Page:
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Go excel / Dr. Liat Ben David

Against the background of the recent publications, according to which the percentage of students approaching graduation in exact science subjects is at an all-time low, Dr. Liat Bendod, CEO of the Wolf Foundation, offers possible solutions to the issue of fostering excellence

Dr. Liat Ben-David, CEO of the Wolf Foundation
Dr. Liat Ben-David, CEO of the Wolf Foundation

It was recently announced that only a tiny percentage of the students who excelled in science in middle school choose to take extended matriculation exams in three fields of science (5 credits in mathematics, 5 credits in physics and 5 credits in one of the other sciences, such as biology or chemistry).


"The Ministry of Education has failed to foster excellence in science!" cried the headline, and the article added statistical findings about our dismal situation, with the obvious threat that if we do not do something, "Israel may lose its relative advantage, if targeted and planned treatment is not done in the early stages of education." Talkbacks raging against the Ministry of Education, the teachers, the left, the right, the Ashkenazim, the residents of Gush Dan, and more and more were not long in coming.

How easy and acceptable to criticize, go against and get angry. But the intelligent reader, who pauses for a moment to think about what the data really tested, can't help but ponder, like the subtle poet's essay (the blunt one says it differently) - what's the point of a needle in a haystack?
Because many, different and very complex factors influence a student's choice of what to test. Suffice it to mention psychological, family and social factors, such as - what do the guys choose? What will they say about me? What do mom and dad say? What does the cultural code I belong to really expect from me? And how does it fit in with other things I'm interested in as a teenager? Ask yourself honestly: how many of us really chose their matriculation subjects based on the areas in which we excelled in the lower grades? How many of us chose the continuation of their academic studies according to their areas of excellence in the matriculation exams?

This does not mean that it is not important to excel, on the contrary. But the distinction is not an achievement of this or that grade. Excellence is a value that outlines behavior, in practice, in everyday life, in any field. That is why it is not surprising to find world-renowned artists who in their childhood excelled in mathematics, famous writers who excelled in logical thinking, scientists who won the Wolf Prize who also excelled in music, and more. Because their excellence is not measured by grades. It is a worldview. And if it is a worldview, it outlines the way in which you deal with any field.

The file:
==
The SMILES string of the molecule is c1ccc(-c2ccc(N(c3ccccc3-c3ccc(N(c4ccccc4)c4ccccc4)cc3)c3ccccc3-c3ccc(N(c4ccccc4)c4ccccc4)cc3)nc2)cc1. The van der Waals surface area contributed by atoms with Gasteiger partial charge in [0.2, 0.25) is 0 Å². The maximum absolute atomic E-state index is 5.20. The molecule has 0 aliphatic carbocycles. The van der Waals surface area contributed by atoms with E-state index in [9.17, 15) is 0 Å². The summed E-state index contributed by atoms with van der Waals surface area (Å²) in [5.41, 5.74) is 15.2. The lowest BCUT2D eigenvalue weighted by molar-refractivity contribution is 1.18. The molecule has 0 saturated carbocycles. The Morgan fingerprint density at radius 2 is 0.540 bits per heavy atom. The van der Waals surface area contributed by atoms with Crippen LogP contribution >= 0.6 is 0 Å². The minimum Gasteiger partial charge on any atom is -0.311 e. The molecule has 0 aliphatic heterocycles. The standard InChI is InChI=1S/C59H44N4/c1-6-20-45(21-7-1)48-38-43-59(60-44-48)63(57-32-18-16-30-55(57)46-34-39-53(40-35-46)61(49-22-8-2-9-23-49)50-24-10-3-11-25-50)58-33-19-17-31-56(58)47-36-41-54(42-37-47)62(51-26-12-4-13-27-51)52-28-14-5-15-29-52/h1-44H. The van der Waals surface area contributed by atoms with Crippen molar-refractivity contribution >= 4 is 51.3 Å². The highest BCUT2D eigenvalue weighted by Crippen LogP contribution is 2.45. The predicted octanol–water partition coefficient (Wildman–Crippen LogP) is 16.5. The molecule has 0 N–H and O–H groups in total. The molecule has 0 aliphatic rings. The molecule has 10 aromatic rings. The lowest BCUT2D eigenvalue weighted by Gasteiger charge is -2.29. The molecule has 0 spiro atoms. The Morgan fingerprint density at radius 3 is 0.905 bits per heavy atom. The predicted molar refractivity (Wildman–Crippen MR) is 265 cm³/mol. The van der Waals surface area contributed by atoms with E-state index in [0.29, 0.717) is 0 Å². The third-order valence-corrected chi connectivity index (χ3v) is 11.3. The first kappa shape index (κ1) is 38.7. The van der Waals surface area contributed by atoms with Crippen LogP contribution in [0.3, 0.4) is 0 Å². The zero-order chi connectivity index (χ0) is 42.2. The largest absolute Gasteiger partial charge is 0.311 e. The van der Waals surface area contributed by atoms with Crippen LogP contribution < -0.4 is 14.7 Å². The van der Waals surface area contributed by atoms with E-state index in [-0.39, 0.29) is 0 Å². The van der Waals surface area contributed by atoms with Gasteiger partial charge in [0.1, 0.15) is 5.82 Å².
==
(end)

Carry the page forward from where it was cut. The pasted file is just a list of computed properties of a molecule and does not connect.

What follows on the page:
Many studies prove that along with the gradual, developing and in-depth education, there are formative experiences in the lives of each of us, often one-time or short in duration, that strongly influence our decisions. A significant adult - a teacher, a parent, a traffic guide, a commander - or a generative event - a journey, a meeting, even a book or a movie - have a critical influence on the path we choose to take at different life junctures. Cultivating excellence, in the sciences and in any other field, depends on locating, diagnosing and strengthening the factors that influence our decision-making processes and our strategic ability - as parents, as an educational system and as a value society - to be significant adults and create generative experiences that outline the path for both us and our children.

The formal educational system faces the constant need to create a delicate balance between fostering education and excellence for all, and fostering excellence in specific areas of thought. In recent years we have witnessed a resurgence in the education system's investment in fostering excellence. Through various programs, the education system tries to create an attraction to areas of thought that it wishes to promote. This attraction must be continuous, continuous, throughout all parts of the system - from early childhood to the doctorate, accompanied by resources but above all - stable over time. Changing direction in an educational system requires time and patience, two key components that are missing both in the political system that leads the country's educational strategy and in the media system that criticizes it. It must be remembered that we will only be able to begin examining the consequences of the new programs for fostering excellence in a few years. In light of the political frenzy we are witnessing these days and in the run-up to the upcoming elections, it is to be hoped that despite the expected changes, the world view that sees investment in excellence as a leading value of the State of Israel will not change.

The author is the CEO of the Wolf Foundation. which this week awards the 'Wolf Prize' in science - Among the 2012 Wolf Prize winners: Prof. Jacob Bekenstein from the Hebrew University and Maestro Placido Domingo

4 תגובות

  1. Brilliant, excellent, I created, forward vision!!!!! Well done, does the author have more articles?????

  2. An article suitable for a minister of education or who wants to be one.
    A salad of politics, stories, opinions and tastes.
    is nothing.

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